Millions of people across North America are losing faith in faith. For the first time, fewer than half of all US residents identify as being a member of an organised religion – just 49 per cent. The sloping decline has been constant in the 21st century. For Catholics in America, the drop has been staggering.
Much can be made about the number; a shocking 20 per cent fewer Catholics in the US since 2000. What is it about the message of Catholicism being preached and actions (past and present) by the Church that is failing to resonate with people? When such a large number of members leaves any organisation in such a short amount of time, it is driven by dramatic shifts in peoples thinking. Understanding what fuels it is the key to reversing the trend. However, the path to understanding has to include looking within.
While the majority have drifted away from having the Church, and religion, as part of their regular lives, a few have also sought alternate, more overt paths to spiritual enlightenment. What they all share in-common is that they are still looking for something to fill a personal need they have. They have simply decided Catholicism is not the mechanism with which to do it.
Whether a person chooses a path to personal enlightenment through meditation, yoga or religious practice – it all connects to the same centre of our brains. Humans are naturally spiritual beings. Beginning, first and foremost, with maintaining a balance with our living planet.
The First Nations peoples of North America have a profound and deep connection to the land around us. While Christianity is the most prevalent western religion practised by Indigenous groups, many also maintain the spiritual duality of their traditional practices. An ancient history rooted in a profound spiritual connection to the environment they share with life all around us. One that can work in harmony, not opposition, to Catholicism.
Organised religion helps guide, teach and show what it means to be counted among its various flocks. But the logistical structure it provides religious doctrine merely fits into a natural space, already available in the minds of us all. That is the natural, ever-present need we all share for spiritual harmony within ourselves and our place in this world.
Whether we are consciously aware of it or not, it is balance, harmony, guidance and love we all seek. Catholicism has been able to provide a means for achieving these fulfilments through Christian faith for more than two millennia to all those who wish it. But like any message passed forward through time, a recalibration of both the frequency used – and the turner used to receive it – is central to forging an even stronger connection between them.
The loss of faith in Catholicism is not about a person losing their ability to have ‘faith’ or spirituality. Merely the inability for a person to feel connected to their own spiritual centre in a deeply, meaningful way through the church. The need is still there, but fulfilment is not. So people go looking for it elsewhere.
People are instinctually seeking guidance, support and connections to something they can believe in. Regardless of what ‘it’ is. But faith in religion also requires faith in yourself and, most importantly, acceptance of yourself. In order to believe we can be loved by any higher power or influential figure, we have feel capable of love for ourselves.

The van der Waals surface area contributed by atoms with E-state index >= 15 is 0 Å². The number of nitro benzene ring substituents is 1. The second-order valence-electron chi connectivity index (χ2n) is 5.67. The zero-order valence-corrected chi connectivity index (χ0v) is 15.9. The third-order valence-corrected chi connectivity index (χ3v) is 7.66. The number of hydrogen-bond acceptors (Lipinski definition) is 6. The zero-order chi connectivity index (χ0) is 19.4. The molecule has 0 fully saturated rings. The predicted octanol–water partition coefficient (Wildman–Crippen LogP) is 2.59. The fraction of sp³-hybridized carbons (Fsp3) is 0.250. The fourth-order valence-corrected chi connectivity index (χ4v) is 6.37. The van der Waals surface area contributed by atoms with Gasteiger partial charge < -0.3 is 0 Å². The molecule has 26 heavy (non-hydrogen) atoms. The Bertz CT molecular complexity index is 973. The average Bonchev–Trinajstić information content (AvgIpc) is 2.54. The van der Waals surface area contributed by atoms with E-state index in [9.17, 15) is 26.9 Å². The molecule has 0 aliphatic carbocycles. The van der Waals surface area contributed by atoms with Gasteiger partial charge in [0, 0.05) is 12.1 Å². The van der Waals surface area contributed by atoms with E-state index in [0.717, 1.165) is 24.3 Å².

In a world of more than seven billion people, there has to be greater room for acceptance of the variations of our human species. We have to teach acceptance of ourselves, our flaws, our differences and what it means to feel and be loved. There are hundreds of millions of people in this world who feel a sense of exclusion and feelings of being unwelcome for their differences.
No matter who we are, what faith we belong, where we find our spiritual centres – we cannot and must not keep the doors shut to the differences between us. Understanding and acceptance is what people seek. It is always best to offer unconditional love and give it unconditionally.
People want to feel like their spiritual needs are being met. Part of the struggle can be that some may not know what that ‘need’ is, let alone how to meet it. The Catholic Church has been able to fill that gap in people’s lives. But in today’s world, it needs to look at how it is promoting that ability to meet that spiritual fulfilment people are seeking.
North American live in a world immersed in digital technology and communication on a life-altering scale. While the Church remains the spiritual centre of millions of lives, there are many other significant and relevant influences impacting how people think, what they believe and why. Information and opinions is being delivered in packaging that more easily consumed and readily accessible to people at large.
Understanding how the interconnectivity of the global village is shaping people’s thoughts, beliefs and opinions is essential. If the Vatican wishes to be a voice of influence in the dialogue and debate that shapes our world, it needs to look at how it is making that connection, rather than trying to preach to a growing audience that is having trouble hearing you from all the surrounding noise.
Sean Ellard is a professional feature writer for CBR.com and a former senior national news producer. He has also served as director/producer for a number of TV series, including series like Border Security: Canada’s/ America’s Front Line, Yukon Gold, Love It or List It, The Bachelor Canada and 60 Minutes International.
You can find out more about him at Twitter: [email protected]
Picture: A couple walks toward St Peter’s Basilica at the Vatican in this file photo, dated 18th February 2020. Until the Vatican issued new rules, visitors to the basilica in the early morning could find several priests celebrating private Masses at side altars. (CNS photo/Cindy Wooden).